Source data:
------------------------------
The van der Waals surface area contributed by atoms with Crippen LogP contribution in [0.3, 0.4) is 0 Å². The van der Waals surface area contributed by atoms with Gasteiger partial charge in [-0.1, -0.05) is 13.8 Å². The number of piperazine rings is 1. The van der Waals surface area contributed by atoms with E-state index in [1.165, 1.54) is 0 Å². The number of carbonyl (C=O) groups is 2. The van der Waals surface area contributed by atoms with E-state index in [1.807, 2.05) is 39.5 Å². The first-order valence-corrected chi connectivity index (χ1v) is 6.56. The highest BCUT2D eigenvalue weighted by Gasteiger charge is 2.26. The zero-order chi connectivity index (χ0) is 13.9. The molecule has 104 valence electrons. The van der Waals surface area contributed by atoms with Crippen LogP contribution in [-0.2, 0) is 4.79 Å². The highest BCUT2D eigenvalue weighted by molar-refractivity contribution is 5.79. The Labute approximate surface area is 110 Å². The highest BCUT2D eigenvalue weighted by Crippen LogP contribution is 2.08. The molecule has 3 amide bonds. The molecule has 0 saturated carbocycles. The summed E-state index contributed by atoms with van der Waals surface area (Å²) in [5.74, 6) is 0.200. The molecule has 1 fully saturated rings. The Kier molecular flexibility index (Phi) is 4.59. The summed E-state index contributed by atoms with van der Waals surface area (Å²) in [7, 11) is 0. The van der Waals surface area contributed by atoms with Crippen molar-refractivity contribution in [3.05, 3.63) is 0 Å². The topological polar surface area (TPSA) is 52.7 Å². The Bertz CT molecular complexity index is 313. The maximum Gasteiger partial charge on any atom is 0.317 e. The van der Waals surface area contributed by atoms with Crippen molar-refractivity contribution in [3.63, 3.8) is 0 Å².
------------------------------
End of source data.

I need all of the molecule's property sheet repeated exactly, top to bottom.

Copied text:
The van der Waals surface area contributed by atoms with Crippen LogP contribution in [0.3, 0.4) is 0 Å². The van der Waals surface area contributed by atoms with Gasteiger partial charge in [-0.1, -0.05) is 13.8 Å². The number of piperazine rings is 1. The van der Waals surface area contributed by atoms with E-state index in [1.165, 1.54) is 0 Å². The number of carbonyl (C=O) groups is 2. The van der Waals surface area contributed by atoms with E-state index in [1.807, 2.05) is 39.5 Å². The first-order valence-corrected chi connectivity index (χ1v) is 6.56. The highest BCUT2D eigenvalue weighted by Gasteiger charge is 2.26. The zero-order chi connectivity index (χ0) is 13.9. The molecule has 104 valence electrons. The van der Waals surface area contributed by atoms with Crippen LogP contribution in [-0.2, 0) is 4.79 Å². The highest BCUT2D eigenvalue weighted by molar-refractivity contribution is 5.79. The Labute approximate surface area is 110 Å². The highest BCUT2D eigenvalue weighted by Crippen LogP contribution is 2.08. The molecule has 3 amide bonds. The molecule has 0 saturated carbocycles. The summed E-state index contributed by atoms with van der Waals surface area (Å²) in [5.74, 6) is 0.200. The molecule has 1 fully saturated rings. The Kier molecular flexibility index (Phi) is 4.59. The summed E-state index contributed by atoms with van der Waals surface area (Å²) in [7, 11) is 0. The van der Waals surface area contributed by atoms with Crippen molar-refractivity contribution in [3.05, 3.63) is 0 Å². The topological polar surface area (TPSA) is 52.7 Å². The Bertz CT molecular complexity index is 313. The maximum Gasteiger partial charge on any atom is 0.317 e. The van der Waals surface area contributed by atoms with Crippen molar-refractivity contribution in [3.63, 3.8) is 0 Å².